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In the mathematical discipline of linear algebra, the **Schur decomposition** or **Schur triangulation**, named after Issai Schur, is a matrix decomposition. It allows one to write an arbitrary complex square matrix as unitarily equivalent to an upper triangular matrix whose diagonal elements are the eigenvalues of the original matrix.

The Schur decomposition reads as follows: if A is an *n* × *n* square matrix with complex entries, then *A* can be expressed as^{[1]}^{[2]}^{[3]}
for some unitary matrix *Q* (so that the inverse *Q*^{−1} is also the conjugate transpose *Q** of *Q*), and some upper triangular matrix *U*. This is called a **Schur form** of *A*. Since *U* is similar to *A*, it has the same spectrum, and since it is triangular, its eigenvalues are the diagonal entries of *U*.

The Schur decomposition implies that there exists a nested sequence of *A*-invariant subspaces {0} = *V*_{0} ⊂ *V*_{1} ⊂ ⋯ ⊂ *V _{n}* =

A constructive proof for the Schur decomposition is as follows: every operator *A* on a complex finite-dimensional vector space has an eigenvalue *λ*, corresponding to some eigenspace *V _{λ}*. Let

The above argument can be slightly restated as follows: let *λ* be an eigenvalue of *A*, corresponding to some eigenspace *V _{λ}*.

Although every square matrix has a Schur decomposition, in general this decomposition is not unique. For example, the eigenspace *V _{λ}* can have dimension > 1, in which case any orthonormal basis for

Write the triangular matrix *U* as *U* = *D* + *N*, where *D* is diagonal and *N* is strictly upper triangular (and thus a nilpotent matrix). The diagonal matrix *D* contains the eigenvalues of *A* in arbitrary order (hence its Frobenius norm, squared, is the sum of the squared moduli of the eigenvalues of *A*, while
the Frobenius norm of *A*, squared, is the sum of the squared singular values of *A*). The nilpotent part *N* is generally not unique either, but its Frobenius norm is uniquely determined by *A* (just because the Frobenius norm of A is equal to the Frobenius norm of *U* = *D* + *N*).^{[5]}

It is clear that if *A* is a normal matrix, then *U* from its Schur decomposition must be a diagonal matrix and the column vectors of *Q* are the eigenvectors of *A*. Therefore, the Schur decomposition extends the spectral decomposition. In particular, if *A* is positive definite, the Schur decomposition of *A*, its spectral decomposition, and its singular value decomposition coincide.

A commuting family {*A _{i}*} of matrices can be simultaneously triangularized, i.e. there exists a unitary matrix

In the infinite dimensional setting, not every bounded operator on a Banach space has an invariant subspace. However, the upper-triangularization of an arbitrary square matrix does generalize to compact operators. Every compact operator on a complex Banach space has a nest of closed invariant subspaces.

The Schur decomposition of a given matrix is numerically computed by the QR algorithm or its variants. In other words, the roots of the characteristic polynomial corresponding to the matrix are not necessarily computed ahead in order to obtain its Schur decomposition. Conversely, the QR algorithm can be used to compute the roots of any given characteristic polynomial by finding the Schur decomposition of its companion matrix. Similarly, the QR algorithm is used to compute the eigenvalues of any given matrix, which are the diagonal entries of the upper triangular matrix of the Schur decomposition. Although the QR algorithm is formally an infinite sequence of operations, convergence to machine precision is practically achieved in operations.^{[6]}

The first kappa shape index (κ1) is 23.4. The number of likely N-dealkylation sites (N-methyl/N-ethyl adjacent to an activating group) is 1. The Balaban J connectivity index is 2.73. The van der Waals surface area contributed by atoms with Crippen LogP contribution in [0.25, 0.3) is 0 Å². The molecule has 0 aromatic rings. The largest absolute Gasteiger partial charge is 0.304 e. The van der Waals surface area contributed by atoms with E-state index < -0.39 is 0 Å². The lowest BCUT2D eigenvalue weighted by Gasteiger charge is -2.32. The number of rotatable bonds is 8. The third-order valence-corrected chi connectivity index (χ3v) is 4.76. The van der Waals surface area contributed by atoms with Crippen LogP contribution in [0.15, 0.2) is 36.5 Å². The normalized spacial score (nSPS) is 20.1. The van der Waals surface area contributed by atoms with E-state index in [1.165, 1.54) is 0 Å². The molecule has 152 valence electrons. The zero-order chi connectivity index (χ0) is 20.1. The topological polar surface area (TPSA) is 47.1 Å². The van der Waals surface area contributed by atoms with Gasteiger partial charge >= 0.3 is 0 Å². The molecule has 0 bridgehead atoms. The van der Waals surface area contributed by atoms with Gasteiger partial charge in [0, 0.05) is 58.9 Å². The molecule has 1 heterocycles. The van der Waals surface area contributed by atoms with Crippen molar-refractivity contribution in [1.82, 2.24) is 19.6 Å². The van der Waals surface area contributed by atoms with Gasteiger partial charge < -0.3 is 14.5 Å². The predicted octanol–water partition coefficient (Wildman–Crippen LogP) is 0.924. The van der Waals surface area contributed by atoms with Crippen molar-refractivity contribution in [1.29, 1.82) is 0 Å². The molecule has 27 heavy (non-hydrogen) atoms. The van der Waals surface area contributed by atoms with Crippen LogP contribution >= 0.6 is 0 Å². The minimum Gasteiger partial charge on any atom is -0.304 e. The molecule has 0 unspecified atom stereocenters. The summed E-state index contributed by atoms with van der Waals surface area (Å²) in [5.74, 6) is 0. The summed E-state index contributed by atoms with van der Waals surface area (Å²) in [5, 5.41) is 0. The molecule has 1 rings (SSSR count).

See the Nonsymmetric Eigenproblems section in LAPACK Users' Guide.^{[7]}

Lie theory applications include:

- Every invertible operator is contained in a Borel group.
- Every operator fixes a point of the flag manifold.

Given square matrices *A* and *B*, the **generalized Schur decomposition** factorizes both matrices as and , where *Q* and *Z* are unitary, and *S* and *T* are upper triangular. The generalized Schur decomposition is also sometimes called the **QZ decomposition**.^{[2]}^{: 375 }
^{[8]}

The generalized eigenvalues that solve the generalized eigenvalue problem (where **x** is an unknown nonzero vector) can be calculated as the ratio of the diagonal elements of *S* to those of *T*. That is, using subscripts to denote matrix elements, the *i*th generalized eigenvalue satisfies .

**^**Horn, R.A. & Johnson, C.R. (1985).*Matrix Analysis*. Cambridge University Press. ISBN 0-521-38632-2. (Section 2.3 and further at p. 79)- ^
^{a}^{b}Golub, G.H. & Van Loan, C.F. (1996).*Matrix Computations*(3rd ed.). Johns Hopkins University Press. ISBN 0-8018-5414-8.(Section 7.7 at p. 313) **^**Schott, James R. (2016).*Matrix Analysis for Statistics*(3rd ed.). New York: John Wiley & Sons. pp. 175–178. ISBN 978-1-119-09247-6.**^**Wagner, David. "Proof of Schur's Theorem" (PDF).*Notes on Linear Algebra*.**^**Higham, Nick. "What Is a Schur Decomposition?".**^**Trefethen, Lloyd N.; Bau, David (1997).*Numerical linear algebra*. Philadelphia: Society for Industrial and Applied Mathematics. pp. 193–194. ISBN 0-89871-361-7. OCLC 36084666.`{{cite book}}`

: CS1 maint: date and year (link)**^**Anderson, E; Bai, Z; Bischof, C; Blackford, S; Demmel, J; Dongarra, J; Du Croz, J; Greenbaum, A; Hammarling, S; McKenny, A; Sorensen, D (1995).*LAPACK Users guide*. Philadelphia, PA: Society for Industrial and Applied Mathematics. ISBN 0-89871-447-8.**^**Daniel Kressner: "Numerical Methods for General and Structured Eigenvalue Problems", Chap-2, Springer, LNCSE-46 (2005).